This page is not finished yet

About the generated C code

People who want or have to code part of their applications and/or libraries in C should really limit themselves to the clean interfaces provided by Cecil or the external mechanism. This page mentions some facts you should be aware of before you start.

Generated type names

First and above all, SmartEiffel generates one unique type name in the C code for each living type present in the Eiffel code. This type is of the form Txyz where xyz represents the number corresponding to the name of the type, including its parameters in the case of generic types. (More details about this in our research papers). When you compile your application, you can find them in a mangling table, somewhere in the C code, which looks like this:

D 2  T1489 R BOOLEAN_CONSTANT 210,253
A 1  T945  R BIT_CONSTANT 945
A*1  T218  R TAG_NAME 218
A 1  T602  R TYPE_BIT_1 602

But don't use this information ! The mangling table is only valid for one specific compilation of one specific application with one specific compiler and specific libraries...

Indeed, when computing a type code, collisions may occur, and affect this process. Thus, the number (and name) corresponding to each type depends not only on the type name, but also on the order in which they are compiled. That is, on the application and libraries compiled... They also depend on the compilation mode used, and the version of the compiler you're using. So what is T145 now may become T234 the next time you compile...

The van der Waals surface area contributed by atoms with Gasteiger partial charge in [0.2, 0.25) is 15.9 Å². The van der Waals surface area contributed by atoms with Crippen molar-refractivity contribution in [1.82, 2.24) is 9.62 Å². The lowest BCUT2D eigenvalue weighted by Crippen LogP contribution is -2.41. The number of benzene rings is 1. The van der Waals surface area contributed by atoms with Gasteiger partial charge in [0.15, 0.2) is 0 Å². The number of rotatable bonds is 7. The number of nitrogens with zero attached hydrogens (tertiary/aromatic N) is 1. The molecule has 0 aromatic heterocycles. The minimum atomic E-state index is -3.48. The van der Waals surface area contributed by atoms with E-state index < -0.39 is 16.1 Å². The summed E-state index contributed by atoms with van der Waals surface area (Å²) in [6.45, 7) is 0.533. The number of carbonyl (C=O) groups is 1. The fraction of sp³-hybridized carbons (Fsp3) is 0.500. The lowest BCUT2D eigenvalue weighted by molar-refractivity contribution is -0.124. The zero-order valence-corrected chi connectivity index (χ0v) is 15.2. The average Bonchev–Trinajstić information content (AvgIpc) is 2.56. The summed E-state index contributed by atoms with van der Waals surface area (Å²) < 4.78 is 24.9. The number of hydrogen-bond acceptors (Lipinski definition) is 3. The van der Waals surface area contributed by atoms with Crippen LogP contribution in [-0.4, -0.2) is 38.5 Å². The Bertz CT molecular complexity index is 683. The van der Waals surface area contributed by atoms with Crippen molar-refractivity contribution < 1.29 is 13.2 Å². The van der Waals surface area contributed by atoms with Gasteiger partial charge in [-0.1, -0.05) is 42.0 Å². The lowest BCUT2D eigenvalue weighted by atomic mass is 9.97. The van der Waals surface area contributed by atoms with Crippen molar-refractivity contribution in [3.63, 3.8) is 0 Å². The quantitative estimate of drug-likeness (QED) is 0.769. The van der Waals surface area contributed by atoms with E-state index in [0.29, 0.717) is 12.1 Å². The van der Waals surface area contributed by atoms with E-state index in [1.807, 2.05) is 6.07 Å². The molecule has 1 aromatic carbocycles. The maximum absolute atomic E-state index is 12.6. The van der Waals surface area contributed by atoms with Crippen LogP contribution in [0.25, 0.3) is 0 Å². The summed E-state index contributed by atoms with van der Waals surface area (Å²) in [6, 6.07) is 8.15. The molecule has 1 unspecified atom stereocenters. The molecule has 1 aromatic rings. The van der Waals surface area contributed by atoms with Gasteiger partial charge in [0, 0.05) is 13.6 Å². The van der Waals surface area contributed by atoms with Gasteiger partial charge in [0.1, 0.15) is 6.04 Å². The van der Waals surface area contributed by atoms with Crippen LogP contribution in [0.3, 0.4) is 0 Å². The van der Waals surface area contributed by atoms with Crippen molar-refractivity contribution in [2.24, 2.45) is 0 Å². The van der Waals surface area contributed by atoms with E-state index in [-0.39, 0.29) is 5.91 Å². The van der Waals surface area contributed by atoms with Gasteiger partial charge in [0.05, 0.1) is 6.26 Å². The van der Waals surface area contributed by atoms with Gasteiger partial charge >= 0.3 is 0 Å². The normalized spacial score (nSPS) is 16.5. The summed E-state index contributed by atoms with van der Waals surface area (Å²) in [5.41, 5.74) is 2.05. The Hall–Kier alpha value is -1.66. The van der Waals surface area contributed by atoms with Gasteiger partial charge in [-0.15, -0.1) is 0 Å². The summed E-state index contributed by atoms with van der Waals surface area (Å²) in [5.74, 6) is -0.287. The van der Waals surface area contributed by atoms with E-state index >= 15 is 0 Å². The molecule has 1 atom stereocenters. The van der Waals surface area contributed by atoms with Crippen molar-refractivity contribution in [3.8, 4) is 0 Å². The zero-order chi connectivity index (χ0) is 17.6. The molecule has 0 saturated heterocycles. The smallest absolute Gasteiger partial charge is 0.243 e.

Consequently, do not, ever, rely on the type numbers in the generated C code, because they are not constant ! (Except for a few ones which have a fixed, hard-coded name). So don't bother writing in your own C code things such as new123 or T456, because the only thing we guarantee in this case is that your code shall break one day or another...

The mangling table

OK, so now you understand why you cannot use type numbers, but you still want to know what those things in the mangling table mean. :)

First, a big caveat. Although it hasn't changed a lot and has been very stable for quite some time now, the mangling table coding may change in the future ! As I'm writing these lines, we have no plans to change it, and we prefer keeping it the way it is. But once again, we do not commit ourselves to the current representation.

Here is excerpts of a mangling table which cover all the possible cases (taken from some compile_to_c.h):
A 1  T220  R E_DEBUG 220
A 6  T326  R FIXED_ARRAY[RUN_FEATURE] 389,384,367,352,326,53
D 2  T166  R BOOLEAN_CONSTANT 169,168
A*1  T215  R E_ENSURE 215
Each mangling table entry comprises 7 fields:
The first field shows whether the type is Dead or (A)Live, that is whether instances of this type are ever created at run-time. (Ok, it should have been L, instead of A...)
When the second character on a line is a star *, it marks an untagged type, that is a type on which there is no late binding but only static calls. Note that the type inference algorithm used in SmartEiffel increases the number of such types.
# of live subtypes
Number of concrete, live descendants of the type (including itself). It is thus the number of items in the last field.
Type mangled name
The type name in the C code. As explained above, the ID number varies.
Is the type a Reference or an Expanded one?
Full type name
Live subtypes list
A comma-separated list of type IDs listing all the live descendants of the current type (including itself, if it is a live one).

Copyright © Dominique COLNET and Suzanne COLLIN - <SmartEiffel@loria.fr>
Last modified: Thu Sep 5 18:47:04 MET DST 2002